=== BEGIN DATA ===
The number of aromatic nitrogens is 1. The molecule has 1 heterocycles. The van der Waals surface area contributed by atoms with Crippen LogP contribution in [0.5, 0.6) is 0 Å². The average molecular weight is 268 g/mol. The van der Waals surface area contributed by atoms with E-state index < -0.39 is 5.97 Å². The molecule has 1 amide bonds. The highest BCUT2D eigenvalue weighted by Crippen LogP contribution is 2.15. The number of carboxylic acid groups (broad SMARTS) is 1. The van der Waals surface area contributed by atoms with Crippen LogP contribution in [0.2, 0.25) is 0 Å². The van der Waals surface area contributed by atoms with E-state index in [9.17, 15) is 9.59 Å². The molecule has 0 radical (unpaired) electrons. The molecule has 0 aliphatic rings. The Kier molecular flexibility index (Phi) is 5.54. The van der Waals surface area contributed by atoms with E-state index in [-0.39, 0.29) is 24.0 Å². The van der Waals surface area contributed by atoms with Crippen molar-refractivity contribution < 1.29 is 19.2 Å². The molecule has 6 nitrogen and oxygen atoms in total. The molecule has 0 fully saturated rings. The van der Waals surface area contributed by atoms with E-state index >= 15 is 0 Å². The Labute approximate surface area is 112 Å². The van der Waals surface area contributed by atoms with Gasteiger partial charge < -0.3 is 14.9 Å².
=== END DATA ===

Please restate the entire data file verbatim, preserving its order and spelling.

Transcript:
The number of aromatic nitrogens is 1. The molecule has 1 heterocycles. The van der Waals surface area contributed by atoms with Crippen LogP contribution in [0.5, 0.6) is 0 Å². The average molecular weight is 268 g/mol. The van der Waals surface area contributed by atoms with E-state index < -0.39 is 5.97 Å². The molecule has 1 amide bonds. The highest BCUT2D eigenvalue weighted by Crippen LogP contribution is 2.15. The number of carboxylic acid groups (broad SMARTS) is 1. The van der Waals surface area contributed by atoms with Crippen LogP contribution in [0.2, 0.25) is 0 Å². The van der Waals surface area contributed by atoms with E-state index in [9.17, 15) is 9.59 Å². The molecule has 0 radical (unpaired) electrons. The molecule has 0 aliphatic rings. The Kier molecular flexibility index (Phi) is 5.54. The van der Waals surface area contributed by atoms with E-state index in [-0.39, 0.29) is 24.0 Å². The van der Waals surface area contributed by atoms with Crippen molar-refractivity contribution < 1.29 is 19.2 Å². The molecule has 6 nitrogen and oxygen atoms in total. The molecule has 0 fully saturated rings. The van der Waals surface area contributed by atoms with E-state index >= 15 is 0 Å². The Labute approximate surface area is 112 Å². The van der Waals surface area contributed by atoms with Gasteiger partial charge < -0.3 is 14.9 Å².